Student scores were entered into the Statistical Package for Social Sciences (SPSS), Version 14.0, for Windows. Data were then cleaned using frequency tables to check for blanks and nonsensical numbers (eg, an age of 100 years). Two-tailed t tests were used to test the association of the continuous variable “test score” with dichotomous variables (eg, gender, completion of practical experience, previously taken herbal medicine class, age group, total number of years of post-secondary education) and analysis of variance was used for assessing the association between continuous measurement and polytomous variables. Linear regression analysis was used to determine the relative impact of all the variables that were found to be significantly associated with test score in the bivariate analyses. SPSS was used to carry out all the analyses. All tests were two-sided, and p values less than 0.05 were considered statistically significant. Ethical approval was obtained from the ethics boards at each of the 5 universities that participated in the study.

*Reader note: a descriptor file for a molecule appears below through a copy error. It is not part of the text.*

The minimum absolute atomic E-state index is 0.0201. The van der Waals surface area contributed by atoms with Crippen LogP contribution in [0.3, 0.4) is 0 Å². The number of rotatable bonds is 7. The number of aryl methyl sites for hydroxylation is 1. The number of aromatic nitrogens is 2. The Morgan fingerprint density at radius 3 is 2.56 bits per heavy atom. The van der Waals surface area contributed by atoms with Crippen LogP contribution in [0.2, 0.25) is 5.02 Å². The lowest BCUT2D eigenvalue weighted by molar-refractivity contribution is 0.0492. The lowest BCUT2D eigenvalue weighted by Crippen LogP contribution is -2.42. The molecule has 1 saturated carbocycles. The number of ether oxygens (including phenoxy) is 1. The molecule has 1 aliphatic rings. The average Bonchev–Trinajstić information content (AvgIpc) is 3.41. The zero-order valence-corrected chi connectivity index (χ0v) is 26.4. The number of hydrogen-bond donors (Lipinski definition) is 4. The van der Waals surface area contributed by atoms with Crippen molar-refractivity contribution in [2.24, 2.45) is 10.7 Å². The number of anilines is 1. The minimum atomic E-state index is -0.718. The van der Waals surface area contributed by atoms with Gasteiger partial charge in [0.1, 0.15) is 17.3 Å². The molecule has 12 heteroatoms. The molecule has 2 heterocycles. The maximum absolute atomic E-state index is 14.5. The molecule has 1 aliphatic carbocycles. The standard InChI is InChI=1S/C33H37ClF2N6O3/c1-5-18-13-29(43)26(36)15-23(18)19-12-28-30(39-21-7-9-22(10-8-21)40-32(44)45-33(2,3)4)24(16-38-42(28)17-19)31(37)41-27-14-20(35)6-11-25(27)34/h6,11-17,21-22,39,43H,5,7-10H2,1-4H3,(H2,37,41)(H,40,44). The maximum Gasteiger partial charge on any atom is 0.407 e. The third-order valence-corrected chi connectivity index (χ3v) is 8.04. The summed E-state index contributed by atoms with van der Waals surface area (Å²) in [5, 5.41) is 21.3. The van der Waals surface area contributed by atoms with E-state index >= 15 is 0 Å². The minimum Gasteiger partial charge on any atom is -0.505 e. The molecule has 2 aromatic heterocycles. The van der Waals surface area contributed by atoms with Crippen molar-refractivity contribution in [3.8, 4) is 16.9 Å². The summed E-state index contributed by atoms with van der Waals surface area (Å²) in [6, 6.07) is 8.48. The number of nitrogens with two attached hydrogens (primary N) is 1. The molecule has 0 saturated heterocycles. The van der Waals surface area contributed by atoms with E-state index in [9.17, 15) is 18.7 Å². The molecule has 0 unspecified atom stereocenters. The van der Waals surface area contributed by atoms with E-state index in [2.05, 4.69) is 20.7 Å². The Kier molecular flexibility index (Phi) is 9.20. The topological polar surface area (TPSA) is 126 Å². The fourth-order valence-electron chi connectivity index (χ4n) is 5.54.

Quebec had the lowest overall response rate (27%) due to logistical challenges with distributing the questionnaire. The low response rate at the Quebec school meant that there was not sufficient power to draw conclusions about the Quebec students' knowledge and thus their data were eliminated from further analyses. All students were in the final year of their pharmacy undergraduate (BSc) degree, and the mean age of participants for all schools was 24.5 years. Overall, the response rate, excluding the Quebec sample, was good: 77% of fourth-year students at all schools participated and 80% of those who received the survey instrument responded (Table (Table2).2). British Columbia had the highest response rate with 92% of students participating. Ontario had the lowest response rate (63%) of the schools included in the analysis because many students were not present for class the day the test was distributed. Almost all Ontario students who did attended class that day volunteered to take the test. Eighty-two percent of students from Nova Scotia participated, and the overall response rate for Alberta was 76%.